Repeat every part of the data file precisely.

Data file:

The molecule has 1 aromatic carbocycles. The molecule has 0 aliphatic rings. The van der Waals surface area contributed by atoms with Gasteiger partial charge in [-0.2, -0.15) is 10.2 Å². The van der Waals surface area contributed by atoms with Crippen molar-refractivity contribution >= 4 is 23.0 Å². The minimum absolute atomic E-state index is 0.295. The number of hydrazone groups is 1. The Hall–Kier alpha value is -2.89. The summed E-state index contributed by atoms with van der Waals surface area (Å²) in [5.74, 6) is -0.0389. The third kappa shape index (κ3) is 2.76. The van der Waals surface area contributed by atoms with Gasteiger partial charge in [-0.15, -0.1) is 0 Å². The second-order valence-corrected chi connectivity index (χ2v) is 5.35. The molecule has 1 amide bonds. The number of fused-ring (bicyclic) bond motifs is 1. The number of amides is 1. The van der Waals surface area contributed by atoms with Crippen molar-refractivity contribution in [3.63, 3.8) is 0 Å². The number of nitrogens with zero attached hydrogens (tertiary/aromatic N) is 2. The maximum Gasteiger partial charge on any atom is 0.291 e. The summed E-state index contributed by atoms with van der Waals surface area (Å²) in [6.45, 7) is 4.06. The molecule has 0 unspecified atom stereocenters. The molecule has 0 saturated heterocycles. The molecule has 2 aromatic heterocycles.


The molecule has 1 aromatic carbocycles. The molecule has 0 aliphatic rings. The van der Waals surface area contributed by atoms with Gasteiger partial charge in [-0.2, -0.15) is 10.2 Å². The van der Waals surface area contributed by atoms with Crippen molar-refractivity contribution >= 4 is 23.0 Å². The minimum absolute atomic E-state index is 0.295. The number of hydrazone groups is 1. The Hall–Kier alpha value is -2.89. The summed E-state index contributed by atoms with van der Waals surface area (Å²) in [5.74, 6) is -0.0389. The third kappa shape index (κ3) is 2.76. The van der Waals surface area contributed by atoms with Gasteiger partial charge in [-0.15, -0.1) is 0 Å². The second-order valence-corrected chi connectivity index (χ2v) is 5.35. The molecule has 1 amide bonds. The number of fused-ring (bicyclic) bond motifs is 1. The number of amides is 1. The van der Waals surface area contributed by atoms with Crippen molar-refractivity contribution in [3.63, 3.8) is 0 Å². The number of nitrogens with zero attached hydrogens (tertiary/aromatic N) is 2. The maximum Gasteiger partial charge on any atom is 0.291 e. The summed E-state index contributed by atoms with van der Waals surface area (Å²) in [6.45, 7) is 4.06. The molecule has 0 unspecified atom stereocenters. The molecule has 0 saturated heterocycles. The molecule has 2 aromatic heterocycles.